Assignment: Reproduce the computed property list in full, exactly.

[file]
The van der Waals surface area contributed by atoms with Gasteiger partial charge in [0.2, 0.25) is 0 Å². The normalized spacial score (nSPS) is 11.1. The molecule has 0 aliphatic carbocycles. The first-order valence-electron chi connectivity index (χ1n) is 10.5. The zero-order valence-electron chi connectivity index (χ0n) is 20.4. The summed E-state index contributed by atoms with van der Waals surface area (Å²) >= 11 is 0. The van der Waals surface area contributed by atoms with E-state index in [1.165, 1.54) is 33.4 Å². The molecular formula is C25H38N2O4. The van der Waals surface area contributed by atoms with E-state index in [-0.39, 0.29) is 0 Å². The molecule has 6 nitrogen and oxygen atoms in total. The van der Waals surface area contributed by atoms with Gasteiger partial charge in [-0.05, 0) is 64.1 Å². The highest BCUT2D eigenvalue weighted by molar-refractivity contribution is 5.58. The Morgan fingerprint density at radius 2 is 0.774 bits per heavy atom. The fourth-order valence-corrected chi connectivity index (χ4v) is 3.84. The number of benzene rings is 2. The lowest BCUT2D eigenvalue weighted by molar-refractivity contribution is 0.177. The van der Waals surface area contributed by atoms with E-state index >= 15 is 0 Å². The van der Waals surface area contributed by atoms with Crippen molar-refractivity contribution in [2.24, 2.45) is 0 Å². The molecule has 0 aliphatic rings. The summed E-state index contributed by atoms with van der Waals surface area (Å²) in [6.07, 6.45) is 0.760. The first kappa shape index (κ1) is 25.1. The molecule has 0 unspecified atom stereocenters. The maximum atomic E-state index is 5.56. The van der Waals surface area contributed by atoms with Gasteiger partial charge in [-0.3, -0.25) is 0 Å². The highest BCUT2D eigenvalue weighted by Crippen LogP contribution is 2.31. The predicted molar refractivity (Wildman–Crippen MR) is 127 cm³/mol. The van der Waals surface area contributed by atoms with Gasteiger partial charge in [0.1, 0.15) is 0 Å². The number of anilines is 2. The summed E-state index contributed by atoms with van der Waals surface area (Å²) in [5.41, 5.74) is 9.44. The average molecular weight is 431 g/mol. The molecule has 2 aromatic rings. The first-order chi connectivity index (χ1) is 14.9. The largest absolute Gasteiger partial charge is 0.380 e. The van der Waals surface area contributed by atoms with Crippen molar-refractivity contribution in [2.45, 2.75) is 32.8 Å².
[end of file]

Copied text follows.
The van der Waals surface area contributed by atoms with Gasteiger partial charge in [0.2, 0.25) is 0 Å². The normalized spacial score (nSPS) is 11.1. The molecule has 0 aliphatic carbocycles. The first-order valence-electron chi connectivity index (χ1n) is 10.5. The zero-order valence-electron chi connectivity index (χ0n) is 20.4. The summed E-state index contributed by atoms with van der Waals surface area (Å²) >= 11 is 0. The van der Waals surface area contributed by atoms with E-state index in [1.165, 1.54) is 33.4 Å². The molecular formula is C25H38N2O4. The van der Waals surface area contributed by atoms with E-state index in [-0.39, 0.29) is 0 Å². The molecule has 6 nitrogen and oxygen atoms in total. The van der Waals surface area contributed by atoms with Gasteiger partial charge in [-0.05, 0) is 64.1 Å². The highest BCUT2D eigenvalue weighted by molar-refractivity contribution is 5.58. The Morgan fingerprint density at radius 2 is 0.774 bits per heavy atom. The fourth-order valence-corrected chi connectivity index (χ4v) is 3.84. The number of benzene rings is 2. The lowest BCUT2D eigenvalue weighted by molar-refractivity contribution is 0.177. The van der Waals surface area contributed by atoms with E-state index >= 15 is 0 Å². The van der Waals surface area contributed by atoms with Crippen molar-refractivity contribution in [2.24, 2.45) is 0 Å². The molecule has 0 aliphatic rings. The summed E-state index contributed by atoms with van der Waals surface area (Å²) in [6.07, 6.45) is 0.760. The first kappa shape index (κ1) is 25.1. The molecule has 0 unspecified atom stereocenters. The maximum atomic E-state index is 5.56. The van der Waals surface area contributed by atoms with Gasteiger partial charge in [-0.3, -0.25) is 0 Å². The highest BCUT2D eigenvalue weighted by Crippen LogP contribution is 2.31. The predicted molar refractivity (Wildman–Crippen MR) is 127 cm³/mol. The van der Waals surface area contributed by atoms with Gasteiger partial charge in [0.1, 0.15) is 0 Å². The number of anilines is 2. The summed E-state index contributed by atoms with van der Waals surface area (Å²) in [5.41, 5.74) is 9.44. The average molecular weight is 431 g/mol. The molecule has 2 aromatic rings. The first-order chi connectivity index (χ1) is 14.9. The largest absolute Gasteiger partial charge is 0.380 e. The van der Waals surface area contributed by atoms with Crippen molar-refractivity contribution in [2.45, 2.75) is 32.8 Å².